Posted on: 25th April 2017
One of the UK’s most senior authorities on the subject has lashed out at on-going lifetime allowance cuts imposed by the government, suggesting that all such actions are proving not only counterproductive, but potentially dangerous. Former Minister Ros Altmann launched a fierce tirade at on-going government-imposed cuts, labelling the lifetime allowance scheme as a whole “illogical, unfair and undermining of long-term investing.”
Despite having been capped at £1.8 million in 2011, the lifetime allowance was more recently reduced to just £1 million. Not only has this thrown up a world of issues and problems for pension savers with defined contribution schemes, but is at the same time doing direct harm to many key public services, including the NHS.
Having recently taken up position as a columnist for Money Marketing, Altmann stated that there are serious issues beyond the most immediately obvious that must be taken into account by the government.
“Huge numbers of doctors are quitting general practice in their 50s, partly due to the lower allowance and the wish to avoid the potential 55 per cent pension charge. It is vital to take these issues seriously in our ageing population,” she warned.
“Surely we should be incentivising the most experienced medical staff to keep working longer, not encouraging them to retire early by imposing draconian taxes on their? The same can be said for the likes of surgeons, police chiefs, firefighters and head teachers. The lifetime allowance reductions are like a stealth tax on the most senior personnel.”
She spoke of the importance of the government taking the matter a little more seriously and considering the wider repercussions of on-going cuts. Specifically, she highlighted how the actions of the government are driving older, more experienced members of the workforce to retire at increasingly younger ages, rather than actively encouraging them to continue working for mutual benefit.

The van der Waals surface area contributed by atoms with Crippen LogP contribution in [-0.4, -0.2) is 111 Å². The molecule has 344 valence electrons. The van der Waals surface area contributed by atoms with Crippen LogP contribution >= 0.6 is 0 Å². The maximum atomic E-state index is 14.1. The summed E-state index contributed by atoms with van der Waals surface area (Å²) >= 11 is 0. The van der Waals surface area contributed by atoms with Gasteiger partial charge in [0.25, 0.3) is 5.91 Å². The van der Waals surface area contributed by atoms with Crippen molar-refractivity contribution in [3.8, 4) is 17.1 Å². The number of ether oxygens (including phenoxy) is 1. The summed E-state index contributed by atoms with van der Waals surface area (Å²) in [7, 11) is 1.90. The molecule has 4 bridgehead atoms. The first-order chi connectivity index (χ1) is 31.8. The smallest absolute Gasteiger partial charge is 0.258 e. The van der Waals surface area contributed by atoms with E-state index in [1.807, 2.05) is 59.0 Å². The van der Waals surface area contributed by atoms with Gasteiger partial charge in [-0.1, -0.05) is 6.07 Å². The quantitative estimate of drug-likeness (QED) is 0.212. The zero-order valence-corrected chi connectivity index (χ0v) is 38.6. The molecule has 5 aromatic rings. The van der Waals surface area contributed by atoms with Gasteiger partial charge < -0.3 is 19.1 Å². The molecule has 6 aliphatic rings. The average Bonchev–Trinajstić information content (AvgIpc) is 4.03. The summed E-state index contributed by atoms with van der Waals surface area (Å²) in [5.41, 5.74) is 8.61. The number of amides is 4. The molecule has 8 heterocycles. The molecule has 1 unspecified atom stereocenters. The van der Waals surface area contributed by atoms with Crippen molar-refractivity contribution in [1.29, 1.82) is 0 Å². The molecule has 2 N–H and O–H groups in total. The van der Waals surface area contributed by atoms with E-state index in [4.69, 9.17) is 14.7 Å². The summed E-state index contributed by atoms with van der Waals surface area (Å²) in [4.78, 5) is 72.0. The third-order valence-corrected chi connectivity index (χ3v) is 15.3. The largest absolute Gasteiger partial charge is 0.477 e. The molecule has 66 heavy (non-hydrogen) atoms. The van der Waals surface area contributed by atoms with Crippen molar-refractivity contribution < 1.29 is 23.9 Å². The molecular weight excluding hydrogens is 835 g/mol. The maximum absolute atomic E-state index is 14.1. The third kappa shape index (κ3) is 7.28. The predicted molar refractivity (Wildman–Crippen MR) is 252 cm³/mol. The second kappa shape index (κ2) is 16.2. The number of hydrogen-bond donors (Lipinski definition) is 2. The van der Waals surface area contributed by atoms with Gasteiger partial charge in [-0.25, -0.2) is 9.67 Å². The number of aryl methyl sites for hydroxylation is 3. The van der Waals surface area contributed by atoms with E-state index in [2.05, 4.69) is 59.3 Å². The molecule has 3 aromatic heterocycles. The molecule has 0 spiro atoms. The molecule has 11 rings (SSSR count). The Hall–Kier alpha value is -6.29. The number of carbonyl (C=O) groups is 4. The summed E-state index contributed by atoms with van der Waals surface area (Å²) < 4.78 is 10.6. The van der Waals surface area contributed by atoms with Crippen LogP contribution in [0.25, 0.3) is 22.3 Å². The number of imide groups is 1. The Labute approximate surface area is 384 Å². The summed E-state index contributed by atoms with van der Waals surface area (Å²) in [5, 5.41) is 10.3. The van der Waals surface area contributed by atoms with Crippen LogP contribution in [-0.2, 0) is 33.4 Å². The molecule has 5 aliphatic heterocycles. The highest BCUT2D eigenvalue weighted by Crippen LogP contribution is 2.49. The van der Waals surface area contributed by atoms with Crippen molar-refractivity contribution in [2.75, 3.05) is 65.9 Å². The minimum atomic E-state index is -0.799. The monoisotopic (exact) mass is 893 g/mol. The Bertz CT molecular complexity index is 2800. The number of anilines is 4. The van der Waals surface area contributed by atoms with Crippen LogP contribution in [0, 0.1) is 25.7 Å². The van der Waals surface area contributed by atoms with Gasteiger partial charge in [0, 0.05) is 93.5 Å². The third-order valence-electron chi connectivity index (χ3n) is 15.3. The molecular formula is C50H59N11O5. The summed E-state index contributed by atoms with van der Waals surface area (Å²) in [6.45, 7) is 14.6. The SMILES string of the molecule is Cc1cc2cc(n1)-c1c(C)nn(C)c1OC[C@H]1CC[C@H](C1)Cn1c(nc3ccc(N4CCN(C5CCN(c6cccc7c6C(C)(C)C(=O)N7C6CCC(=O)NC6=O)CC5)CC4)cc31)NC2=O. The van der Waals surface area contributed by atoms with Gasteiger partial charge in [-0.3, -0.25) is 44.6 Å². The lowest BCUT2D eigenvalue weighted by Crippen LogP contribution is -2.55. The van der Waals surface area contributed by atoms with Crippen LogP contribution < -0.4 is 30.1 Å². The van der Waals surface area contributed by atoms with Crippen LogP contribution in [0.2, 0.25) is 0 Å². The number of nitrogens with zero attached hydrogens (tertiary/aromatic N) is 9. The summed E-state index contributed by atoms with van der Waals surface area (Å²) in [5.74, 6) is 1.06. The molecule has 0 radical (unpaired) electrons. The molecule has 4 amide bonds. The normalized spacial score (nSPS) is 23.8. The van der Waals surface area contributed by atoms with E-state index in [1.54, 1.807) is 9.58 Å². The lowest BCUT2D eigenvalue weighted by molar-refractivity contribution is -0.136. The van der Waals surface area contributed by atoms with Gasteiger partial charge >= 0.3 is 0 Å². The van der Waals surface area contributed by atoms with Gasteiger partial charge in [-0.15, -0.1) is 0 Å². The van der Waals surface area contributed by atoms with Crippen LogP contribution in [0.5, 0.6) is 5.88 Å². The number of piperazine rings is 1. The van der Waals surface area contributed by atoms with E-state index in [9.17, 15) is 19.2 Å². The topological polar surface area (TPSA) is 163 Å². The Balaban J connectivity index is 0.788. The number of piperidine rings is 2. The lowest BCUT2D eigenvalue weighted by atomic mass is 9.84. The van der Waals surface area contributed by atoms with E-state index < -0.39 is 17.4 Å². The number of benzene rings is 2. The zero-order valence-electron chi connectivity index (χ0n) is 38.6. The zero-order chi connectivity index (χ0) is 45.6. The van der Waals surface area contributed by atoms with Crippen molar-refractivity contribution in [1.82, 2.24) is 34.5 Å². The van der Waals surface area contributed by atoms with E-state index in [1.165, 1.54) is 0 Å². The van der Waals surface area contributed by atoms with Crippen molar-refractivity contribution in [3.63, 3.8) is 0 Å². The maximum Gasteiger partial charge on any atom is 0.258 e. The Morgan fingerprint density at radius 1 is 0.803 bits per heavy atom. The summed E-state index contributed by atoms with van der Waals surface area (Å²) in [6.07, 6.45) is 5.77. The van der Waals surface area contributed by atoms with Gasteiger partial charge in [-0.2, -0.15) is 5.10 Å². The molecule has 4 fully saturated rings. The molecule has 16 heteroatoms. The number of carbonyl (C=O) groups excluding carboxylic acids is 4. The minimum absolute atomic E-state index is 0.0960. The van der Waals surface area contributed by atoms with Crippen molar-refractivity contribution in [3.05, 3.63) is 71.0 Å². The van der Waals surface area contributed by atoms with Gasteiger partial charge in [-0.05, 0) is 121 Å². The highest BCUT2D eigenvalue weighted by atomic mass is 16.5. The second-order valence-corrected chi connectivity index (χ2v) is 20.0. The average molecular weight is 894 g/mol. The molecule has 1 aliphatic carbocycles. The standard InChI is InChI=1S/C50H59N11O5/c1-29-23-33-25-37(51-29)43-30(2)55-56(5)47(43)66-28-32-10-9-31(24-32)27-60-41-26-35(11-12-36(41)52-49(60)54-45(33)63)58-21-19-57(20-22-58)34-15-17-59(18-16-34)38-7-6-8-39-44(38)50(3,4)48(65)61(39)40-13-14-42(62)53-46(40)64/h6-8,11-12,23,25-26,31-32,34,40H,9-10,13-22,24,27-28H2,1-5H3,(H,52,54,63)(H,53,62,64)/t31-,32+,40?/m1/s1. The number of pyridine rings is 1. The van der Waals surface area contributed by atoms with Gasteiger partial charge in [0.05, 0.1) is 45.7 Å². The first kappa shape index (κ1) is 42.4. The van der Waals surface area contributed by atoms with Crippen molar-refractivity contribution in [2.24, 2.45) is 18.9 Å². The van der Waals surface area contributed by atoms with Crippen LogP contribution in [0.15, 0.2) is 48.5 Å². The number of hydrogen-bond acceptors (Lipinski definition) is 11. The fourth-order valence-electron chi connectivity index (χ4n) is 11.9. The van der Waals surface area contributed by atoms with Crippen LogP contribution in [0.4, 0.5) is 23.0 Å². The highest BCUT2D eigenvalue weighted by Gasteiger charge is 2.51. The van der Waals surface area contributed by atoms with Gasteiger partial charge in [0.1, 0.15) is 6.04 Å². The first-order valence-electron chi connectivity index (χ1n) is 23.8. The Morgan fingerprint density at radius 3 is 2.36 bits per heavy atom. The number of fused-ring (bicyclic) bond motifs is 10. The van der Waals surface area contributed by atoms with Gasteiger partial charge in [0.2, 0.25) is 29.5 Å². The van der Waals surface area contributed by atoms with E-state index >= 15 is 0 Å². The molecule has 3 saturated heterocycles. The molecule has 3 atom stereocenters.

“The whole concept is just so illogical,” Altmann continued.
“Ever since it was introduced, I have argued it makes no sense to limit the amount built up in a DC pension. If annual contributions are capped, then arbitrarily limiting the total fund that can be built up over the years amounts to a penalty on goodperformance. It particularly punishes pension investors if their fund performs too well, which goes against the whole ethos of long-term investing,”
“Surely we want people to build up as much as they can?
Altmann, like many others in similar positions and huge swathes of the population alike are once again calling on the government to immediately and radically rethink its strategy on pensions, given the way in which the damage being caused by recent actions is spreading so far and wide. Ever-increasing longevity and a willingness/intent to continue working on the part of so many key workers is something that should be embraced, rather than gradually eroded.
“We must not let our pension system impose stealth taxes on older workers and drive them out of the labour force,” Altmann concluded.
“Nor should we penalise people for achieving goodreturns. Pensions should be about rewarding loyal workers and encouraging long-term .”